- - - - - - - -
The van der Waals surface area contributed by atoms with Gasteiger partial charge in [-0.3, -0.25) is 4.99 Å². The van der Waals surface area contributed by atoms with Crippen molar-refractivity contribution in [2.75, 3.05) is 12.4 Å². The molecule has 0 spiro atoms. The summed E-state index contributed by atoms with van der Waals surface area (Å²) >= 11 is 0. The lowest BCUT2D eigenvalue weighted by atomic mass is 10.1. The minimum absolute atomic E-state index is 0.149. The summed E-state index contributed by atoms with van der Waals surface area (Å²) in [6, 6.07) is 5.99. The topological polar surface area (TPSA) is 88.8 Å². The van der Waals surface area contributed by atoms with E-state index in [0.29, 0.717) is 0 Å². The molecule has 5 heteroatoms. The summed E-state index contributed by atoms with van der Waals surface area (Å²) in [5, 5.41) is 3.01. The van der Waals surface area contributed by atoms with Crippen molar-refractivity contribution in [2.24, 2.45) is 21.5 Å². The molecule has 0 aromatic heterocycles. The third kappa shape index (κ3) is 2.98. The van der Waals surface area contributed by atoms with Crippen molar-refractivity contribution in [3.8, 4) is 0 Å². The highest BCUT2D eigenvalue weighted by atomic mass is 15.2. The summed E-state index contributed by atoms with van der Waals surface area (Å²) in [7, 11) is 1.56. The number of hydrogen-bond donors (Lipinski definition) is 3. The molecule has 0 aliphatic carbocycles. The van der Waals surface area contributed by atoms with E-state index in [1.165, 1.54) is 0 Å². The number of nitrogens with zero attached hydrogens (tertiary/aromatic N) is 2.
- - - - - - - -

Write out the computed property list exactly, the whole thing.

The van der Waals surface area contributed by atoms with Gasteiger partial charge in [-0.3, -0.25) is 4.99 Å². The van der Waals surface area contributed by atoms with Crippen molar-refractivity contribution in [2.75, 3.05) is 12.4 Å². The molecule has 0 spiro atoms. The summed E-state index contributed by atoms with van der Waals surface area (Å²) >= 11 is 0. The lowest BCUT2D eigenvalue weighted by atomic mass is 10.1. The minimum absolute atomic E-state index is 0.149. The summed E-state index contributed by atoms with van der Waals surface area (Å²) in [6, 6.07) is 5.99. The topological polar surface area (TPSA) is 88.8 Å². The van der Waals surface area contributed by atoms with E-state index in [0.29, 0.717) is 0 Å². The molecule has 5 heteroatoms. The summed E-state index contributed by atoms with van der Waals surface area (Å²) in [5, 5.41) is 3.01. The van der Waals surface area contributed by atoms with Crippen molar-refractivity contribution in [2.24, 2.45) is 21.5 Å². The molecule has 0 aromatic heterocycles. The third kappa shape index (κ3) is 2.98. The van der Waals surface area contributed by atoms with Crippen molar-refractivity contribution in [3.8, 4) is 0 Å². The highest BCUT2D eigenvalue weighted by atomic mass is 15.2. The summed E-state index contributed by atoms with van der Waals surface area (Å²) in [7, 11) is 1.56. The number of hydrogen-bond donors (Lipinski definition) is 3. The molecule has 0 aliphatic carbocycles. The van der Waals surface area contributed by atoms with E-state index in [1.165, 1.54) is 0 Å². The number of nitrogens with zero attached hydrogens (tertiary/aromatic N) is 2.